In 1967, New Englanders from Enfield, CT to Walpole, NH, and Bellows Falls, VT were promised great fishing and a bounty of seafood by the New England Cooperative Fisheries Restoration Program, today’s CRASC.  The chief objective of this federal/state amalgam: “provide the public with high quality sport fishing opportunities in a highly urbanized area as well as to provide for the long term needs of the population for seafood.”   Runs of a million American shad, commercially harvestable blueback herring returns—and a hypothetical run of fishable (though centuries extinct) salmon were promised.  Instead, we’re left with an endless conveyor of salmon pork, no seafood–and damned poor fishing.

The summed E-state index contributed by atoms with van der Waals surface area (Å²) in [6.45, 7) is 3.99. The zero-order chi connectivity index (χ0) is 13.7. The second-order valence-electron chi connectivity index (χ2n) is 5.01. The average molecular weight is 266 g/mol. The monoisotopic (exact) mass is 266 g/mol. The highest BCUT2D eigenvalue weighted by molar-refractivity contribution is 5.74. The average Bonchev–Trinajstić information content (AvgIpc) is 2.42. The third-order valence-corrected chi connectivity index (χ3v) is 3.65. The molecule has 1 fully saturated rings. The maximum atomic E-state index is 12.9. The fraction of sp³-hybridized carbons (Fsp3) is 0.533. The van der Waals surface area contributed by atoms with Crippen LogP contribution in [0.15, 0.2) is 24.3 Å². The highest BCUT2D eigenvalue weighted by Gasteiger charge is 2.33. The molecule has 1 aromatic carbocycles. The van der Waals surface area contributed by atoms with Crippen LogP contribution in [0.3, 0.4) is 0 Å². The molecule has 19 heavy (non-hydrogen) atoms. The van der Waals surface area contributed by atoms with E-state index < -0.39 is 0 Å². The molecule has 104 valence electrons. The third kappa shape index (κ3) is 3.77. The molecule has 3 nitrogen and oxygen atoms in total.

It’s time to stop this recklessness and waste on the Connecticut–time for accountability from the USFWS.  Jettison the Age-of-Aquarius salmon scheme; refocus the program on still-living native runs.  A new name, the “Connecticut River Migratory Fisheries Commission” would help; all new commissioners and an ecosystem focus would be a real start.

END

USFWS Region 5 Director Wendy Weber’s piece from the Gazette can be found at:

http://www.gazettenet.com/2011/10/28/wildlife-official-differs-on-fisheries-management